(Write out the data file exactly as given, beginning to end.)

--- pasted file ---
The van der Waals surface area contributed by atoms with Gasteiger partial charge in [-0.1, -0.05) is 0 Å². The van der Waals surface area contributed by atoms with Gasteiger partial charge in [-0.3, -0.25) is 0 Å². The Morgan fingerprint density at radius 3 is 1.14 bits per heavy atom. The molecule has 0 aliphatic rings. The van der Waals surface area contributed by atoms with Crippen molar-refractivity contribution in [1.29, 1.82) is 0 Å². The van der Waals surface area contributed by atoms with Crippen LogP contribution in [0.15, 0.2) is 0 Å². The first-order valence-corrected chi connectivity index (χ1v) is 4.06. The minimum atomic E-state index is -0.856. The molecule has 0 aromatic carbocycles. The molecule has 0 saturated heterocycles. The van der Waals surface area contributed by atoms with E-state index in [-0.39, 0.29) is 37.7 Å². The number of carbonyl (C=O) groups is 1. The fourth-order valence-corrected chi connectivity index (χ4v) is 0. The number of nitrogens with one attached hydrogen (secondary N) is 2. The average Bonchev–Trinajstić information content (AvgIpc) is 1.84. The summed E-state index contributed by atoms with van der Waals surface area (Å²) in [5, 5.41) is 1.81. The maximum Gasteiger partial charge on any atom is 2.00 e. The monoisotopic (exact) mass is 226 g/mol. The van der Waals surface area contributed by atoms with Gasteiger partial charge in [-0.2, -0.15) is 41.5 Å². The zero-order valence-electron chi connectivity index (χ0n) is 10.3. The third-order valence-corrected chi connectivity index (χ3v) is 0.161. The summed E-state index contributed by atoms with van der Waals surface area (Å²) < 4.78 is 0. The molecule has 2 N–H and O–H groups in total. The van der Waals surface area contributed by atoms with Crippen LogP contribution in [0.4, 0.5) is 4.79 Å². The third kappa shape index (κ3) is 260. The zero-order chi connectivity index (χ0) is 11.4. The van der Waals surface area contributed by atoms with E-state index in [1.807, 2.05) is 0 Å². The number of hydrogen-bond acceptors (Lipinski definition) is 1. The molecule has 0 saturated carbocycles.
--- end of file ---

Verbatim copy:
The van der Waals surface area contributed by atoms with Gasteiger partial charge in [-0.1, -0.05) is 0 Å². The van der Waals surface area contributed by atoms with Gasteiger partial charge in [-0.3, -0.25) is 0 Å². The Morgan fingerprint density at radius 3 is 1.14 bits per heavy atom. The molecule has 0 aliphatic rings. The van der Waals surface area contributed by atoms with Crippen molar-refractivity contribution in [1.29, 1.82) is 0 Å². The van der Waals surface area contributed by atoms with Crippen LogP contribution in [0.15, 0.2) is 0 Å². The first-order valence-corrected chi connectivity index (χ1v) is 4.06. The minimum atomic E-state index is -0.856. The molecule has 0 aromatic carbocycles. The molecule has 0 saturated heterocycles. The van der Waals surface area contributed by atoms with E-state index in [-0.39, 0.29) is 37.7 Å². The number of carbonyl (C=O) groups is 1. The fourth-order valence-corrected chi connectivity index (χ4v) is 0. The number of nitrogens with one attached hydrogen (secondary N) is 2. The average Bonchev–Trinajstić information content (AvgIpc) is 1.84. The summed E-state index contributed by atoms with van der Waals surface area (Å²) in [5, 5.41) is 1.81. The maximum Gasteiger partial charge on any atom is 2.00 e. The monoisotopic (exact) mass is 226 g/mol. The van der Waals surface area contributed by atoms with Gasteiger partial charge in [-0.2, -0.15) is 41.5 Å². The zero-order valence-electron chi connectivity index (χ0n) is 10.3. The third-order valence-corrected chi connectivity index (χ3v) is 0.161. The summed E-state index contributed by atoms with van der Waals surface area (Å²) < 4.78 is 0. The molecule has 2 N–H and O–H groups in total. The van der Waals surface area contributed by atoms with Crippen LogP contribution in [0.4, 0.5) is 4.79 Å². The third kappa shape index (κ3) is 260. The zero-order chi connectivity index (χ0) is 11.4. The van der Waals surface area contributed by atoms with E-state index in [1.807, 2.05) is 0 Å². The number of hydrogen-bond acceptors (Lipinski definition) is 1. The molecule has 0 saturated carbocycles.